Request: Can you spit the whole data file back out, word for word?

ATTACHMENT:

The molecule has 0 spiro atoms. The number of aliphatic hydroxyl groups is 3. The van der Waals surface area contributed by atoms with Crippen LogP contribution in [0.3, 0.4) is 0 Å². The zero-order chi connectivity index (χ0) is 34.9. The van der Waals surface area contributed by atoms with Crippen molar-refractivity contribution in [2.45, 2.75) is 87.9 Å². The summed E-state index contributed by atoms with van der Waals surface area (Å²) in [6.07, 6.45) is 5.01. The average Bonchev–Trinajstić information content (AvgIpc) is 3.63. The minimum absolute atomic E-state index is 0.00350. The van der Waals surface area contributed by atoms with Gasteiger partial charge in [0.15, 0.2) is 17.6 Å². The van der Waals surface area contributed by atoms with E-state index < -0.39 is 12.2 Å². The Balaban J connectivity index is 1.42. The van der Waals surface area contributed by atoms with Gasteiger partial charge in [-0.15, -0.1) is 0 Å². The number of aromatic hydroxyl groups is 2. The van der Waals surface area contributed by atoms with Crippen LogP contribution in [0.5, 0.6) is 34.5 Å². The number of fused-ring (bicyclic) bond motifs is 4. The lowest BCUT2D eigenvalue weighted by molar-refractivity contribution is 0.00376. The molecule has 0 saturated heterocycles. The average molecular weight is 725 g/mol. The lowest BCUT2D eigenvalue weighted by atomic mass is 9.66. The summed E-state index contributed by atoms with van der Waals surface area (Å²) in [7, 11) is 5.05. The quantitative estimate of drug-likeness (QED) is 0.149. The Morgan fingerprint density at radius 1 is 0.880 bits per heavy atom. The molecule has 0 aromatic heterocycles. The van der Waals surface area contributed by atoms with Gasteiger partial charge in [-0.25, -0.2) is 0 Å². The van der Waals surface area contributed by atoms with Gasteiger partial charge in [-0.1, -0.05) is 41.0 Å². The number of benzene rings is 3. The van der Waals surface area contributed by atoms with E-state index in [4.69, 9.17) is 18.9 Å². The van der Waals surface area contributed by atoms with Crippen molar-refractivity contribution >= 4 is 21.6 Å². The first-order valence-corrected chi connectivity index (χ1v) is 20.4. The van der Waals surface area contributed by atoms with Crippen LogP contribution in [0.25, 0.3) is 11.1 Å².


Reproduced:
The molecule has 0 spiro atoms. The number of aliphatic hydroxyl groups is 3. The van der Waals surface area contributed by atoms with Crippen LogP contribution in [0.3, 0.4) is 0 Å². The zero-order chi connectivity index (χ0) is 34.9. The van der Waals surface area contributed by atoms with Crippen molar-refractivity contribution in [2.45, 2.75) is 87.9 Å². The summed E-state index contributed by atoms with van der Waals surface area (Å²) in [6.07, 6.45) is 5.01. The average Bonchev–Trinajstić information content (AvgIpc) is 3.63. The minimum absolute atomic E-state index is 0.00350. The van der Waals surface area contributed by atoms with Gasteiger partial charge in [0.15, 0.2) is 17.6 Å². The van der Waals surface area contributed by atoms with E-state index < -0.39 is 12.2 Å². The Balaban J connectivity index is 1.42. The van der Waals surface area contributed by atoms with Gasteiger partial charge in [-0.15, -0.1) is 0 Å². The number of aromatic hydroxyl groups is 2. The van der Waals surface area contributed by atoms with Crippen LogP contribution in [0.5, 0.6) is 34.5 Å². The number of fused-ring (bicyclic) bond motifs is 4. The lowest BCUT2D eigenvalue weighted by molar-refractivity contribution is 0.00376. The molecule has 0 saturated heterocycles. The average molecular weight is 725 g/mol. The lowest BCUT2D eigenvalue weighted by atomic mass is 9.66. The summed E-state index contributed by atoms with van der Waals surface area (Å²) in [7, 11) is 5.05. The quantitative estimate of drug-likeness (QED) is 0.149. The Morgan fingerprint density at radius 1 is 0.880 bits per heavy atom. The molecule has 0 aromatic heterocycles. The van der Waals surface area contributed by atoms with Gasteiger partial charge in [-0.25, -0.2) is 0 Å². The van der Waals surface area contributed by atoms with Gasteiger partial charge in [-0.1, -0.05) is 41.0 Å². The number of benzene rings is 3. The van der Waals surface area contributed by atoms with E-state index in [4.69, 9.17) is 18.9 Å². The van der Waals surface area contributed by atoms with Crippen molar-refractivity contribution >= 4 is 21.6 Å². The first-order valence-corrected chi connectivity index (χ1v) is 20.4. The van der Waals surface area contributed by atoms with Crippen LogP contribution in [0.25, 0.3) is 11.1 Å².